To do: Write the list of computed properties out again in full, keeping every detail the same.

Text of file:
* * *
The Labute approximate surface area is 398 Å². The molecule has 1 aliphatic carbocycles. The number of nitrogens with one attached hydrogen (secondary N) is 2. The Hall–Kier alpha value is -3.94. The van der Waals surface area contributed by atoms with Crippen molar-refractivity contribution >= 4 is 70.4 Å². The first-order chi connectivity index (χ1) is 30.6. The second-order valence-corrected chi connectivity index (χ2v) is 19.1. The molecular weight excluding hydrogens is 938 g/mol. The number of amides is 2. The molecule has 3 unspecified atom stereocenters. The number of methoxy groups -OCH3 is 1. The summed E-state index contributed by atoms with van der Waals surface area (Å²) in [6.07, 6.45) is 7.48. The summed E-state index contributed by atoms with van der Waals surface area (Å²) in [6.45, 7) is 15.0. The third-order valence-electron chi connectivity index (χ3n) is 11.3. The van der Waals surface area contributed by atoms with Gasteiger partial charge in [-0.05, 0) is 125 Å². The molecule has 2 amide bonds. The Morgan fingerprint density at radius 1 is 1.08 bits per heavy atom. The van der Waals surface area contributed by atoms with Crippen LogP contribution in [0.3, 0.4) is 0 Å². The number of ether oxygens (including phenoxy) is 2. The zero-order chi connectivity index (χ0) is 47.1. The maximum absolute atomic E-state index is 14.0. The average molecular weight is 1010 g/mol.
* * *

The Labute approximate surface area is 398 Å². The molecule has 1 aliphatic carbocycles. The number of nitrogens with one attached hydrogen (secondary N) is 2. The Hall–Kier alpha value is -3.94. The van der Waals surface area contributed by atoms with Crippen molar-refractivity contribution >= 4 is 70.4 Å². The first-order chi connectivity index (χ1) is 30.6. The second-order valence-corrected chi connectivity index (χ2v) is 19.1. The molecular weight excluding hydrogens is 938 g/mol. The number of amides is 2. The molecule has 3 unspecified atom stereocenters. The number of methoxy groups -OCH3 is 1. The summed E-state index contributed by atoms with van der Waals surface area (Å²) in [6.07, 6.45) is 7.48. The summed E-state index contributed by atoms with van der Waals surface area (Å²) in [6.45, 7) is 15.0. The third-order valence-electron chi connectivity index (χ3n) is 11.3. The van der Waals surface area contributed by atoms with Gasteiger partial charge in [-0.05, 0) is 125 Å². The molecule has 2 amide bonds. The Morgan fingerprint density at radius 1 is 1.08 bits per heavy atom. The van der Waals surface area contributed by atoms with Crippen LogP contribution in [0.3, 0.4) is 0 Å². The number of ether oxygens (including phenoxy) is 2. The zero-order chi connectivity index (χ0) is 47.1. The maximum absolute atomic E-state index is 14.0. The average molecular weight is 1010 g/mol.